Eminent-domain measure euthanized: Denver (CO) Post, 4/25/06

The "Old Yeller" proposal would have restricted the power of governments to take private property for economic development

By Chris Frates

The sponsor of a [Colorado] constitutional amendment to prevent governments from taking land for economic development killed his proposal Monday but said he is willing to work with the House speaker on a proposed compromise.

Still, Republican Rep. Al White of Winter Park said the proposed deal being brokered by Democratic House Speaker Andrew Romanoff is "stopgap" because it is a statutory measure that would be much easier to change than a constitutional amendment.

The new proposal, White said, "may slow the avaricious cities in concert with the greedy developers in taking the private property of the poor citizens of Colorado" until a constitutional amendment by citizens initiative can be passed in November.

On Monday, White asked his colleagues to kill his proposed constitutional amendment, House Concurrent Resolution 1001, because it had been changed so drastically for the worse.

He said the situation reminded him of the movie "Old Yeller," which, when he was a boy, "made me cry like a baby."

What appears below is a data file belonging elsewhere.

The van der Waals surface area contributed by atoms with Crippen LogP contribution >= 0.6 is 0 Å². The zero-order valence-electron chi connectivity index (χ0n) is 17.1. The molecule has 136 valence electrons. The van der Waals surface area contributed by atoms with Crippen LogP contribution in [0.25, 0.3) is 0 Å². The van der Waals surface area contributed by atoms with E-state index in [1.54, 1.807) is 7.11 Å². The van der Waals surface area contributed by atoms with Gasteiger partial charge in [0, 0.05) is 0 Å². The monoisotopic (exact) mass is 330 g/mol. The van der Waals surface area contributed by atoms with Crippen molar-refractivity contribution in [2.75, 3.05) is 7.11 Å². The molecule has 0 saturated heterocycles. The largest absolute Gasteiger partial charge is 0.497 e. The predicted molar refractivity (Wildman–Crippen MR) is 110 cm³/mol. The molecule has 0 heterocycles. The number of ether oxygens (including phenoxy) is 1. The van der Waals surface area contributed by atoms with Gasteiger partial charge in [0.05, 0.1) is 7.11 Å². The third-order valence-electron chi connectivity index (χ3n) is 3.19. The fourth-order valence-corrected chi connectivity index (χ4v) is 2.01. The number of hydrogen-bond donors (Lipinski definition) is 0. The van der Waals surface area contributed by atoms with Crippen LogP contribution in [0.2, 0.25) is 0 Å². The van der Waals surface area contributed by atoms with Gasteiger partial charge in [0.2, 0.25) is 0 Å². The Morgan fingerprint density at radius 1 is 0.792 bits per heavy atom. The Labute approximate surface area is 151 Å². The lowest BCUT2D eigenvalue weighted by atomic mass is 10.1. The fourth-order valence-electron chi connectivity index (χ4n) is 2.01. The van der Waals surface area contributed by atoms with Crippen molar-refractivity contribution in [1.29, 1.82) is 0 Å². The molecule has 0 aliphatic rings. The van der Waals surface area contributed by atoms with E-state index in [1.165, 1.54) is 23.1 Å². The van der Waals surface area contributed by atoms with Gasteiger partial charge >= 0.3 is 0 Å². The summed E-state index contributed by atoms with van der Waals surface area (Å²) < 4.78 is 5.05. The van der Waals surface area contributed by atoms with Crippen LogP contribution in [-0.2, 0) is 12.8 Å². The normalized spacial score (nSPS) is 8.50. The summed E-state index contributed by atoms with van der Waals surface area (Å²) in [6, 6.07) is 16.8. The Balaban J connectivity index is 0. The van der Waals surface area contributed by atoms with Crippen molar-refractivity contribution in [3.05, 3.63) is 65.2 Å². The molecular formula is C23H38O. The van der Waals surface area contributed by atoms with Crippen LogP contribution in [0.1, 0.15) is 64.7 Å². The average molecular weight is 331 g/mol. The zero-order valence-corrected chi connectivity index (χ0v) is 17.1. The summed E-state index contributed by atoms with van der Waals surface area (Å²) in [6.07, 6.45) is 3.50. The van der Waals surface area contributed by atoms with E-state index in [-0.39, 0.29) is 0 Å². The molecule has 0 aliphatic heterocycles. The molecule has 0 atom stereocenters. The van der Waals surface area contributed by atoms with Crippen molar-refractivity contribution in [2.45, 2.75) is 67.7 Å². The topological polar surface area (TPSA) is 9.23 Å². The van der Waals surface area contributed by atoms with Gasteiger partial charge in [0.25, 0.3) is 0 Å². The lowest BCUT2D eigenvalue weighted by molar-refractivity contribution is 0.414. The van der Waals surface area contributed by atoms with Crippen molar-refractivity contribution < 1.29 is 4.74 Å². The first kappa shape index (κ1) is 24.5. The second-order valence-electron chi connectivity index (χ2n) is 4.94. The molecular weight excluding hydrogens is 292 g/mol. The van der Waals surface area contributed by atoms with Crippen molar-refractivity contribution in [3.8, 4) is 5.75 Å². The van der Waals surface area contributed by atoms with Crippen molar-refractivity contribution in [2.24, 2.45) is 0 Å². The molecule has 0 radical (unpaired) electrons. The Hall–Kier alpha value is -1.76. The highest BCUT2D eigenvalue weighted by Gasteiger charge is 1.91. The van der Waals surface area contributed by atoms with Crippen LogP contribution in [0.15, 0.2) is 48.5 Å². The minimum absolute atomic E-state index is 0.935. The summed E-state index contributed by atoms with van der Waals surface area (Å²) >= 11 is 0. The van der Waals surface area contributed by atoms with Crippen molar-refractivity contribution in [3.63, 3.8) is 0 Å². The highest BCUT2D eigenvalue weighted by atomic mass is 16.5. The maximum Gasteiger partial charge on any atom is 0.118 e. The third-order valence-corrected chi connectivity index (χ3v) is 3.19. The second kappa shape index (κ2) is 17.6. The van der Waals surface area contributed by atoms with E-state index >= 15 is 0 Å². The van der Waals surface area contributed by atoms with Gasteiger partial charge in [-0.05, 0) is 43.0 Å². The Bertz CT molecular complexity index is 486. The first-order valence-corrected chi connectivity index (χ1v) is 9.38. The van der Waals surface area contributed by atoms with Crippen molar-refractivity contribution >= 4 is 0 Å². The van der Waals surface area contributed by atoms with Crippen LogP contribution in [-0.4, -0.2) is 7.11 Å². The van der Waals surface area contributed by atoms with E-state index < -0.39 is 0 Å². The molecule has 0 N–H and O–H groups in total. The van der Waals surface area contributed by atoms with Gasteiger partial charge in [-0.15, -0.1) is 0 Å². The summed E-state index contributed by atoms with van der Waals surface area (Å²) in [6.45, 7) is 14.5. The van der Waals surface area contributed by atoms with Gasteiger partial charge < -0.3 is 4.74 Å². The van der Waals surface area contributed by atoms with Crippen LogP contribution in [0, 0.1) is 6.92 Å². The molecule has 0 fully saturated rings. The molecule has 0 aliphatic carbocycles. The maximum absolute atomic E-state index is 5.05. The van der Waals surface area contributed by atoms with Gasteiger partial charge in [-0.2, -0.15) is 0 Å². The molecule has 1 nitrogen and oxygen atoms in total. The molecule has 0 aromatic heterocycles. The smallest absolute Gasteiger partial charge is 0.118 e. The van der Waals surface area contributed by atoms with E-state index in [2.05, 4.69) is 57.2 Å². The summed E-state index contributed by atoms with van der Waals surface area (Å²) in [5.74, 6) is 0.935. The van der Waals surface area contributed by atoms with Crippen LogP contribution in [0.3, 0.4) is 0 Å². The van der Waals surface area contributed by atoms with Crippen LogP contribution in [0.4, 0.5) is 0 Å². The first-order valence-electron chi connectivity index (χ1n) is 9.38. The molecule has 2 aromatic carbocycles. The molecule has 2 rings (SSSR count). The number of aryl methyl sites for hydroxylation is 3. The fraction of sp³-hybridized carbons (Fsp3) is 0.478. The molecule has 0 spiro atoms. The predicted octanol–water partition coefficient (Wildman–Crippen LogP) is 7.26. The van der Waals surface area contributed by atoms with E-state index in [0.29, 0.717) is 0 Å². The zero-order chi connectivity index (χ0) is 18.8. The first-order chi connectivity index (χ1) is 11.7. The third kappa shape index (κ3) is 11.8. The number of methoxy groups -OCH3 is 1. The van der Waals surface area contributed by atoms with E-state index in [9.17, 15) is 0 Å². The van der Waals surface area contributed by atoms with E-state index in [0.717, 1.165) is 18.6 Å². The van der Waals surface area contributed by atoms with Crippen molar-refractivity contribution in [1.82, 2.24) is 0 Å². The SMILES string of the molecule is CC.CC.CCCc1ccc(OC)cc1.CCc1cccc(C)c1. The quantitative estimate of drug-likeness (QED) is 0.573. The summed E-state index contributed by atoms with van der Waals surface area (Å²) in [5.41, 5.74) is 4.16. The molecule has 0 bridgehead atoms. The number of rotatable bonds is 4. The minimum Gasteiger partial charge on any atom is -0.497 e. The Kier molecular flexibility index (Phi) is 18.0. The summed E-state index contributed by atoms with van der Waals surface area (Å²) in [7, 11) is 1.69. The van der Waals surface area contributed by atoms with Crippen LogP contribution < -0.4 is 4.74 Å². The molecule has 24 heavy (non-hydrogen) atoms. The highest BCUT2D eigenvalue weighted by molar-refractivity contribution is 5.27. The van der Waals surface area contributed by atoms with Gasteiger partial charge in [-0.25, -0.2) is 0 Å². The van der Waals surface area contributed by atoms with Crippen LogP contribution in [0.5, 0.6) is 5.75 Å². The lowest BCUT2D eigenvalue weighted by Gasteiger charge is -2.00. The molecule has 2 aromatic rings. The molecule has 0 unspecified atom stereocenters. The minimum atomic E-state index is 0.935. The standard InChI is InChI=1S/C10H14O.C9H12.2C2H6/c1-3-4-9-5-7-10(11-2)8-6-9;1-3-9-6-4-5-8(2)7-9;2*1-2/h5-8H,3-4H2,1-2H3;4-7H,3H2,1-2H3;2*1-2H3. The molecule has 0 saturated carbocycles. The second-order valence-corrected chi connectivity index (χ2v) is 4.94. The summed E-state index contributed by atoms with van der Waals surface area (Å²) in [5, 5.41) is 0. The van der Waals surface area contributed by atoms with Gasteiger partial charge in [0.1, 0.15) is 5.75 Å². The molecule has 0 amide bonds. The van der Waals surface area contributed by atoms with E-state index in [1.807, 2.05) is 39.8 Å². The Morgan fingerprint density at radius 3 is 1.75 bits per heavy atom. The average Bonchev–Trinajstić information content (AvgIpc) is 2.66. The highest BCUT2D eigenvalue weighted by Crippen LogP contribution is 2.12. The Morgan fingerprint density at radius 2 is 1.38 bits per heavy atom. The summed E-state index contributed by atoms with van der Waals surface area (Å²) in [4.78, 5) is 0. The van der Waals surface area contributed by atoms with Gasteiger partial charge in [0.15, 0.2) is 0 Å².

"I'm calling this now the 'Old Yeller' (proposal) because it's been bitten by a rabid skunk and I've got to put it down. And it makes me cry like a baby," White said.

(In the movie, Old Yeller had to be shot because the dog had developed rabies after being bitten by an infected wolf.)

Romanoff said this newest proposal is modeled after a Michigan measure.

It would require "clear and convincing evidence" that the property is not being taken for economic-development reasons but to eradicate blight. It would also require governments to reimburse homeowners at least 125 percent of fair market value for their principal residence.

"I think it strikes the right balance between private property rights, which we should protect, and community interest that we should not ignore," he said.

But the problem with a statutory change, White said, is that powerful interests like municipalities and developers can easily lobby for changes to the law if they don't like it.

Denver Post: http://www.denverpost.com